The standard application forms, as furnished by PHS, must be used by grant applicants. Application kits, containing the necessary forms and instructions, if not available at the applicant institution, may be obtained from the NIAAA. Consultation on proposed projects is also available. Preapplication consultation with NIAAA staff is required before submission of a Program Project grant application or any unsolicited new grant application requesting $500,000 or more direct costs in any one year. Applications are reviewed by nonfederal consultants recruited nationwide. The amount of the award and period of support are determined on the basis of the merit of the project. This program is subject to the provisions of 45 CFR Part 92 for State and local governments and OMB Circular No. A-110 for nonprofit organizations. SBIR and STTR Grant Solicitations and SBIR Contract Solicitation may be obtained electronically through the NIH's "Small Business Funding Opportunities" home page at http://www.nih.gov/grants/funding/sbir.htm on the World Wide Web. A limited number of hard copies of these publications are produced. Subject to availability, they may be obtained by contacting the NIH support services contractor: Telephone: (301) 206-9385; Fax: (301) 206-9722; E-mail: email@example.com. The Solicitations include submission procedures, review considerations, and grant application or contract proposal forms. SBIR and STTR grant applications should be submitted to the Center for Scientific Review, 6701 Rockledge Drive, Room 1040 - MSC 7710, Bethesda, MD 20892-7710.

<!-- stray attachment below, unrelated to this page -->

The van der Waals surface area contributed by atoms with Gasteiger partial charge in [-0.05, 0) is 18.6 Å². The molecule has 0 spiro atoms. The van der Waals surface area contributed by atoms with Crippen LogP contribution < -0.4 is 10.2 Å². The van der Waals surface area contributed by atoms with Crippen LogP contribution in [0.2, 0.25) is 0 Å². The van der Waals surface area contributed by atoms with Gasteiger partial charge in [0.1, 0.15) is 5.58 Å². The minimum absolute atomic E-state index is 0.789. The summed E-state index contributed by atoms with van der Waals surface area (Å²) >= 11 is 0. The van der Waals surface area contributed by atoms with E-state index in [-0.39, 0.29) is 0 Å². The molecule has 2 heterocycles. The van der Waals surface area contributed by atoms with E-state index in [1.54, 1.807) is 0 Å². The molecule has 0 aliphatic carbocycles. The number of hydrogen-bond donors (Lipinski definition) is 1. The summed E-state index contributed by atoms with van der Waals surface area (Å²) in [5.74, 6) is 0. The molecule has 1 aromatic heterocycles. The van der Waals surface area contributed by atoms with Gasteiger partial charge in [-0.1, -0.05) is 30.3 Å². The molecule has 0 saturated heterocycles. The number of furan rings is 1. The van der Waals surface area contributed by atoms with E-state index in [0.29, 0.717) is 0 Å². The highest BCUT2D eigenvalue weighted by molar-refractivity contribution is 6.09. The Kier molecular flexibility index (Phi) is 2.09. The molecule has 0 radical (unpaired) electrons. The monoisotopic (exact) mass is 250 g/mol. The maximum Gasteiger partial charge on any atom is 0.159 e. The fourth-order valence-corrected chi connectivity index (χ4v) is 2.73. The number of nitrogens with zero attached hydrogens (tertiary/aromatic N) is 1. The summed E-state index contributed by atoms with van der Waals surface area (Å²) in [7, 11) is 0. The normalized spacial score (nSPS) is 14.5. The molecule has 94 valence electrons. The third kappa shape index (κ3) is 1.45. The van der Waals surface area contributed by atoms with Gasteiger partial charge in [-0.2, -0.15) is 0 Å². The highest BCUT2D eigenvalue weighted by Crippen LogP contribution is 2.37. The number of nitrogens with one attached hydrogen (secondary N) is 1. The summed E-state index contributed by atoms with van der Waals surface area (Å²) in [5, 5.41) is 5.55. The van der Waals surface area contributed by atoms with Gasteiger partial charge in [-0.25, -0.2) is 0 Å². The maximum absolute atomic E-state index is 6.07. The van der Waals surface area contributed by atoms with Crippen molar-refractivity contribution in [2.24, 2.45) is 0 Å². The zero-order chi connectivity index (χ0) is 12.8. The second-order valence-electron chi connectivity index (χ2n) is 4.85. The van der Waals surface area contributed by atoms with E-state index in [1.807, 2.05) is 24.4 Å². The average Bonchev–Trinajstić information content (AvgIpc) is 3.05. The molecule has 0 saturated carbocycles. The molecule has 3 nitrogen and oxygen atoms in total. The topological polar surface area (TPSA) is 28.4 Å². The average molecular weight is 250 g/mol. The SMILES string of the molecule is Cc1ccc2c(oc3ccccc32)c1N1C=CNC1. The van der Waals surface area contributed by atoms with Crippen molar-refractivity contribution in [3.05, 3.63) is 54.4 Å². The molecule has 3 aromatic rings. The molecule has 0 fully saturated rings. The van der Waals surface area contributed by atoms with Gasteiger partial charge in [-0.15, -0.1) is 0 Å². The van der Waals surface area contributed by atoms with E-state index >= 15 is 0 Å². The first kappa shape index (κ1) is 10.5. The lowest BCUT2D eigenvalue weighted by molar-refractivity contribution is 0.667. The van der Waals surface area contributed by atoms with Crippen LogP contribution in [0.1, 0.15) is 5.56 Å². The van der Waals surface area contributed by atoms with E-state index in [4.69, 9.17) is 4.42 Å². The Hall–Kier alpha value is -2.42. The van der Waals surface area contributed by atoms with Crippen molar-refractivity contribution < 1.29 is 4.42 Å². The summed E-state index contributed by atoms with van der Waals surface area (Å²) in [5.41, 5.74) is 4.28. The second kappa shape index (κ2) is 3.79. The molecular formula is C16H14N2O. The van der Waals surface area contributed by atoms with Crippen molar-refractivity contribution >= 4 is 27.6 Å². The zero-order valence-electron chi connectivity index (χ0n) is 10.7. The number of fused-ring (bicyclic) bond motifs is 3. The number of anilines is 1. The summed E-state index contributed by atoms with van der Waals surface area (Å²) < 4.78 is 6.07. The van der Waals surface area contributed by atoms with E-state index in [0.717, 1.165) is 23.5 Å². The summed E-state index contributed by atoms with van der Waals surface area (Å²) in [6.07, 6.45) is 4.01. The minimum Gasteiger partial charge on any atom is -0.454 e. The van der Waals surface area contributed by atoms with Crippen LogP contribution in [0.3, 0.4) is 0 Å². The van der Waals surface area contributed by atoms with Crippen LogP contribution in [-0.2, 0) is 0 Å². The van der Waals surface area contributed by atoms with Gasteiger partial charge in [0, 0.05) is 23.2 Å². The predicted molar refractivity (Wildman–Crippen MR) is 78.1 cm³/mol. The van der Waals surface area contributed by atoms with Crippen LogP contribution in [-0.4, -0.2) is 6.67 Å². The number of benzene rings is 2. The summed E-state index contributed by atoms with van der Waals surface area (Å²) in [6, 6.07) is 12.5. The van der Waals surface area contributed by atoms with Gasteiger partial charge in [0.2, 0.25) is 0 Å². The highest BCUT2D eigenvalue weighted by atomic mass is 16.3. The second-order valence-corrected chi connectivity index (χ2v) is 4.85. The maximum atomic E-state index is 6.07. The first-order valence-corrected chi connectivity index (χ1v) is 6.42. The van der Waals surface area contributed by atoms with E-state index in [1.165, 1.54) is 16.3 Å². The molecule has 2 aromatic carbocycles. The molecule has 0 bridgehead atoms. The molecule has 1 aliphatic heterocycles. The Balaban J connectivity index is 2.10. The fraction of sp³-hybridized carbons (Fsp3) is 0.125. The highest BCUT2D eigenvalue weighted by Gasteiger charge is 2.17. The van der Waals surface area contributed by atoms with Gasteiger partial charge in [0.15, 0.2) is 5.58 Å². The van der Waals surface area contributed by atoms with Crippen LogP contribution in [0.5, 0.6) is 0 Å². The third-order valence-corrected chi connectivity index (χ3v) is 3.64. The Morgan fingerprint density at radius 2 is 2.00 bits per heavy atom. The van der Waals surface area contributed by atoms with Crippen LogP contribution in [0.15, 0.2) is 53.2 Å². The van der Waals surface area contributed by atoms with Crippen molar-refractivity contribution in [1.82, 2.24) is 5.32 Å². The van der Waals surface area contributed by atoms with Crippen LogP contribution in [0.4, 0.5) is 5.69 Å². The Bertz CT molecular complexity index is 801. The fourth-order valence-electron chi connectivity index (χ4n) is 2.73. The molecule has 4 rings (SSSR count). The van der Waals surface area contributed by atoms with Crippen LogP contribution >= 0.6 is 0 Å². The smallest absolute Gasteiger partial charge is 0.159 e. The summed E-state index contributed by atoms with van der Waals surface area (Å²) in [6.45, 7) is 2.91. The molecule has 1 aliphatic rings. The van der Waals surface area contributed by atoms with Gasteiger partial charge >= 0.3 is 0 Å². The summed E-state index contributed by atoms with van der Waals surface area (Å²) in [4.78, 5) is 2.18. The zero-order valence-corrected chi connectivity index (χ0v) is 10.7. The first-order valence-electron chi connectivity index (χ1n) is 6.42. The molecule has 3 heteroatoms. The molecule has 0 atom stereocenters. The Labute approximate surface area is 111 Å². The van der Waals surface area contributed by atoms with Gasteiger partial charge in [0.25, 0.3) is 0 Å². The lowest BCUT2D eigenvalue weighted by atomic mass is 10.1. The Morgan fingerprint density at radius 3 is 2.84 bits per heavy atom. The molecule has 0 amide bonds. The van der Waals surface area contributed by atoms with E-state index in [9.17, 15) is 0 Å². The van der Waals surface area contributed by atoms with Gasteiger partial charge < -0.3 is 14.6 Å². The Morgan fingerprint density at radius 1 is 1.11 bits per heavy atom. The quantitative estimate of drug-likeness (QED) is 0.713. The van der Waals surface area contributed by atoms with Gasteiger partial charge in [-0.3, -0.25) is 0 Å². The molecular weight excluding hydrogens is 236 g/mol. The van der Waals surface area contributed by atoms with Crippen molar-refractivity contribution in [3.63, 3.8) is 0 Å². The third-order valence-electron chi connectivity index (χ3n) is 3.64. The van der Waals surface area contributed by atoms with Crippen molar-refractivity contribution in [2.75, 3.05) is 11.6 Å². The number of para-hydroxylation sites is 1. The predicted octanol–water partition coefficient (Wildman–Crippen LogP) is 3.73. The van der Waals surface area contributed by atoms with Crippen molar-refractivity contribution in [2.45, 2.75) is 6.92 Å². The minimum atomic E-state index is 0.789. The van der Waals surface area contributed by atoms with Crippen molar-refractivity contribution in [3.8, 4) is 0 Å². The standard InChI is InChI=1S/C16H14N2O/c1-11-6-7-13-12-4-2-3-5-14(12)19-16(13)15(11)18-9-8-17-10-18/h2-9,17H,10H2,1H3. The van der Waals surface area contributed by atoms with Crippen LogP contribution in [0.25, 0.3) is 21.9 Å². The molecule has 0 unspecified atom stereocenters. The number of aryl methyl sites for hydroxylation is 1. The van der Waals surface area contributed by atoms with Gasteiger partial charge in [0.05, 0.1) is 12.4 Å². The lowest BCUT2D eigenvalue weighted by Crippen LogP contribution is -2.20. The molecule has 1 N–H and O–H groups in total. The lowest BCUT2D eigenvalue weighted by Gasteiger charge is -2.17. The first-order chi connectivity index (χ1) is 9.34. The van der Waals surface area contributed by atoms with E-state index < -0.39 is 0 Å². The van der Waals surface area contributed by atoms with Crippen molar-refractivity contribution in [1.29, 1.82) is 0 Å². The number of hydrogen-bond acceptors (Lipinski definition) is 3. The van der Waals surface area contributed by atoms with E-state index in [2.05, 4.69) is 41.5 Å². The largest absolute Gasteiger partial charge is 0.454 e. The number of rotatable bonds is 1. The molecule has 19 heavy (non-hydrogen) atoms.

Research Grants in support of projects recommended for approval by the National Advisory Council on Alcohol Abuse and Alcoholism and approved for payment are awarded directly by the NIAAA to the applicant institution. All accepted SBIR/STTR applications are evaluated for scientific and technical merit by an appropriate scientific peer review panel and by a national advisory council or board. All applications receiving a priority score compete for available SBIR/STTR set-aside funds on the basis of scientific and technical merit and commercial potential of the proposed research, program relevance, and program balance among the areas of research.
February 1, June 1, and October 1. SBIR: April 15, August 15, and December 15. STTR: December 1, only. AIDS related research applications January 2, May 1, and September 1.
Range of Approval/Disapproval Time
From 240 to 270 days from submission of application for grant support. SBIR/STTR applications about 7-1/2 months. AIDS related research applications about 6 months.
A principal investigator may appeal the substantive or procedural aspects of the review of his/her application by communicating with the staff of the Institute. A description of the NIH Peer Review Appeals procedures is available on the NIH home page www.nih.gov/grants/guide/1997/97.11.21/n2.html .
Formula and Matching Requirements